ADG Perspective

January-February 2018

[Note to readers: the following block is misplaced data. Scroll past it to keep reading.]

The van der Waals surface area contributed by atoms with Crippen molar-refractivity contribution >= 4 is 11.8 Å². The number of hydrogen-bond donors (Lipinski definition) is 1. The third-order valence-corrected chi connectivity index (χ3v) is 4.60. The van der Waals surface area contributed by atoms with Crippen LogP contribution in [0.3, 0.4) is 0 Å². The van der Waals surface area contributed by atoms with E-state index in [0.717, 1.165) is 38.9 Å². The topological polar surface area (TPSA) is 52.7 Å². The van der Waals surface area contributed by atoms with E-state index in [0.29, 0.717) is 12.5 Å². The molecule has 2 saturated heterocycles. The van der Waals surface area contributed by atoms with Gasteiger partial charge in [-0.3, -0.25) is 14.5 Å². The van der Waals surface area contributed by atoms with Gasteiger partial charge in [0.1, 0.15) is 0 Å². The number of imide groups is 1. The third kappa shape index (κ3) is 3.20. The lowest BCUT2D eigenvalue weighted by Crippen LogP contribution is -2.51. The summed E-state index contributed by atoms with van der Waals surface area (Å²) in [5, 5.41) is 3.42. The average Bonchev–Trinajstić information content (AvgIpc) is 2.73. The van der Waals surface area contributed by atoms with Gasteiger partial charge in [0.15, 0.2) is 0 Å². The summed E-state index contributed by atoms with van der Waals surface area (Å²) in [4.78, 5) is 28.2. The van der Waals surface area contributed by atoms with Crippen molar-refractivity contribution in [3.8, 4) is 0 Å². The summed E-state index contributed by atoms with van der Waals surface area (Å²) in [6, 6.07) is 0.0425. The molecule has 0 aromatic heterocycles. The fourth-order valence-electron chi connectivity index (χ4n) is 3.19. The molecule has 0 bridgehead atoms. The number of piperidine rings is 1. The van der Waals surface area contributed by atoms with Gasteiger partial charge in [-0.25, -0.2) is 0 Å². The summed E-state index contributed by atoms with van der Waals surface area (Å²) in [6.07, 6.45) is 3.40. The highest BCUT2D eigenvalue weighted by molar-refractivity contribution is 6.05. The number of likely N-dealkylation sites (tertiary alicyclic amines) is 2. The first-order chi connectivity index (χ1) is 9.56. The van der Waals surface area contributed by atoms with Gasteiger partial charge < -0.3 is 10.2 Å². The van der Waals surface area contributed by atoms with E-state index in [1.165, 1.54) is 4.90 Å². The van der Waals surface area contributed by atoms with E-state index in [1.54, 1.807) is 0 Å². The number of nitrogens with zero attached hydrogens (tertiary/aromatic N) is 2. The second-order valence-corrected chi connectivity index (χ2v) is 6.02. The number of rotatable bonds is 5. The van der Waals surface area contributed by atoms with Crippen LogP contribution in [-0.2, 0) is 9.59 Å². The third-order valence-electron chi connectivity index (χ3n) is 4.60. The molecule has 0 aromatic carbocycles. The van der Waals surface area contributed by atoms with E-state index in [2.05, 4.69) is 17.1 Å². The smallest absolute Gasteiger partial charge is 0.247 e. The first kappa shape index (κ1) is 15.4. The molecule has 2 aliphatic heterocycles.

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gave the Art Department the freedom and framework to expand its research into the different cultural backgrounds for each species/race, and elaborate on their identities. The added time also allowed the graphic designers, Andrew Campbell and Simon Jones, to collaborate with the language creator David J. Peterson on what the orkish and elvish iconography would be, including a few different digital and editable fonts for all to work with and understand. As with most current projects, the script changed numerous times to refine the story and characters, as well as to accommodate the finances of the film. One of the main issues for the locations department (and its budget) was the gentrification of Downtown Los Angeles. Michael Haro and his locations team probably contacted everyone within a five-mile radius of Downtown Los Angeles to find the appropriate locations for the grimy, detritus-ridden look Andrew was trying to create. Approximately sixty percent of the locations that Andrew, David, and Roman signed off on fell through due to changes in ownership and non-negotiable rental rates. This gentrification made Andrew and David realize that this film, set in the gritty underbelly of L.A., was going to be a document of what the city looked like at the time of shooting, as very rapidly, it will all be developed and gone. Ultimately, the search for locations was mostly pushed out of downtown and into the more affordable MacArthur Park/Rampart area of Los Angeles. This part of town allowed the production to truly dig into the gritty, smelly, rough environments that were wanted, and it provided "great bones" to work from. This put more pressure on the set decoration team, lead by set decorator Cindy La Jeunesse and leadman Jack Blanchard. They, and their talented crew, worked tirelessly to make the dressing feel like it had been there for twenty years. They even had an outdoor cage enclosure at their shop, in Highland Park, curing C. For budgetary reasons, we found ourselves shooting in unsanitary alleys throughout Los Angeles. The bones in the foreground are real—with cured meat attached. D. Concept art showing one of four vignettes, intended to set up the social issues and texture of the film, visible from our hero cop's drive through the neighborhoods. Illustration by Alex Cunningham. E. Orc mural, inspired by murals in Northern Ireland depicting a complicated political history. Designed by graphic artist Stephanie Charbonneau. C D E

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